The following in excerpted from Christopher Schwarz’s “Campaign Furniture.” After the book was published (2014), a number of people suggested alternatives to the tri-bolt shown below, including a version from Mike Siemsen, an inexpensive store-bought one from Tandy Leather (available in three finishes), and a fancy-lad (or fancy-lass) store-bought solution from Lee Valley Tools.
I have one of these stools, and use it every year at my neighborhood’s storied Fourth of July Parade and other community events. And it’s seen almost weekly use at outdoor gatherings during the last 18 months or so – the addition of a carrying strap made it particularly comfortable and convenient to sling over my shoulder as I walked to various neighbor’s houses for socially distanced gatherings; the strap left my hands free for carrying bourbon.)
Three-legged folding stools appear in many Western cultures, including the French, English and American. They have been popular with soldiers, sportsmen, campers and artists for at least two centuries.
This stool is a great introductory project to campaign furniture, especially if you are new to turning or working with leather. There are only three pieces of wood, four pieces of leather and some metal hardware. You can easily build one in a day.
I have seen some of these camp stools built using dowels, and they are strong enough to hold most people. However, I like to build them from mahogany, teak or ash that has dead-straight grain. I’ve had nightmares about getting a stick stuck in my backside from a stool disaster.
If you can build the stool with riven stock (oak or ash are good choices), it will be quite strong. Many original stools used 1″-diameter legs. However, my recommendation is to use stouter stock. I have built reproductions with 1″-diameter legs, and they felt too springy under my 185-pound frame.
You don’t need to make the legs baseball bats, but try for something between 1-1/8″ diameter to 1-1/4″ diameter. The leather can be almost anything 7 ounces (just shy of 1/8″ thick) or heavier. Vegetable-tanned leather that you dye yourself is a particularly strong choice.
You also will need rivets to join the leather pieces – unless you are skilled at hand-stitching. While hollow rivets (sometimes called rapid rivets) are inexpensive, easy to find and strong enough, I prefer the look and unerring permanence of solid copper rivets. I used No. 9 rivets with posts that are 1/2″ long.
To attach the leather to the wooden legs, you’ll need three No. 10 x 1-1/2″-long brass screws plus matching finishing washers.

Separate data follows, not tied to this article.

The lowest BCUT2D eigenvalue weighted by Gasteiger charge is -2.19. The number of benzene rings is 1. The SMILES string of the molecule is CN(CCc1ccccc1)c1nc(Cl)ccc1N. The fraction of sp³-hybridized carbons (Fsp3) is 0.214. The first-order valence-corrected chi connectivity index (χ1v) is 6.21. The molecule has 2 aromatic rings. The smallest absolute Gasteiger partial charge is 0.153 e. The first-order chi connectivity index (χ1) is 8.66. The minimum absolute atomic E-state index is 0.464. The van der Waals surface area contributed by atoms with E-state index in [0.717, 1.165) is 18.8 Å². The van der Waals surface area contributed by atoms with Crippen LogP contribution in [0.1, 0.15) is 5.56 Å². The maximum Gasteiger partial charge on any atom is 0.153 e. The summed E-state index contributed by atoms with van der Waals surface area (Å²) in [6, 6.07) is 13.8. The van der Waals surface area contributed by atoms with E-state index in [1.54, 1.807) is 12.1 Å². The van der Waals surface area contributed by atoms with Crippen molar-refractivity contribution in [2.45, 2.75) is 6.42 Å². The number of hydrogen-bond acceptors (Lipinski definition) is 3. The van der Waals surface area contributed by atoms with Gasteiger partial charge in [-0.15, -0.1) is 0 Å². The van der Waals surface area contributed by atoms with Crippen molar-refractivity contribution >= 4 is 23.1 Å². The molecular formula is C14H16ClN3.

Finally, you’ll need the hardware that allows the legs to open and shut. Traditionally, this was a three-headed bolt that once was easy to find. Now, that hardware is rare in North America. If you are a blacksmith or have access to a good welder, making a three-way bolt is straightforward. I have seen a couple of these bolts for sale in England, but the price with shipping to the United States was more than the cost of the bolt itself.
So I looked for a different way. Luckily, the Internet is good for something other than photos of cats playing keyboards. One maker of custom stools uses some off-the rack hardware to make an effective three-way bolt and shares that information freely on his web site.
Here’s what you need for legs that are up to 1-1/4″ in diameter:
• A hex-headed bolt with a 5/16″ shank that is long enough to pass through two of the legs and protrude out the other side by 1/2″. A 3″-long hex-head bolt will work with 1-3/16″-diameter legs.
• An eyebolt with a 1/4″ or 5/16″ shank that is long enough to pass through one of the legs and protrude out the other side by 1/4″. (Note: You can hacksaw any of this threaded hardware to length. An eyebolt that has a total length of 2-1/2″ should be sufficient.)
• Two acorn-headed nuts.
• Three washers.
• 15 No. 9 copper rivets.
• 2 Legs, 1-1/4″ dia. x 23-3/4″ l
• 1 Seat, 7 oz., 13-1/2″ w x 13-1/2″ l
• 3 Lips, 7 oz., 3″ w x 8″ l
Turn the Legs
The three legs are easy to turn, even if your favorite turning tool is #80-grit sandpaper. Turn the legs to round using a roughing gouge or carbide-tipped roughing tool. Create a smooth, clean cylinder of about 1-1/4″ in diameter with a skew or other finishing tool.
The feet shown are 1-3/16″ in diameter and 5/8″ tall. Make the feet by turning down the foot. Then turn the ankle to 7/8″ in diameter. Round the foot, then taper the rest of the leg down to the ankle. The taper should begin 6″ from the bottom of the leg.
I added four small grooves where the hardware holes will go – two above the hardware and two below. Little details such as these grooves and beads make the legs look like something fancier than three store-bought dowels.
Sand the legs to remove any rough tool marks. I finished the legs on the lathe. First I burnished the surface with a “polissoir” (a French polishing tool made from tightly bound broom corn). Then I applied beeswax to the legs with the workpiece spinning. I used the polissoir to drive the beeswax into the pores of the wood (again, while the lathe was spinning). Then I used a rough cotton cloth (I’d like to be fancy and say it was muslin, but it was an old bag that held corn grits) to buff the wax. Then I applied another coat of wax and buffed that.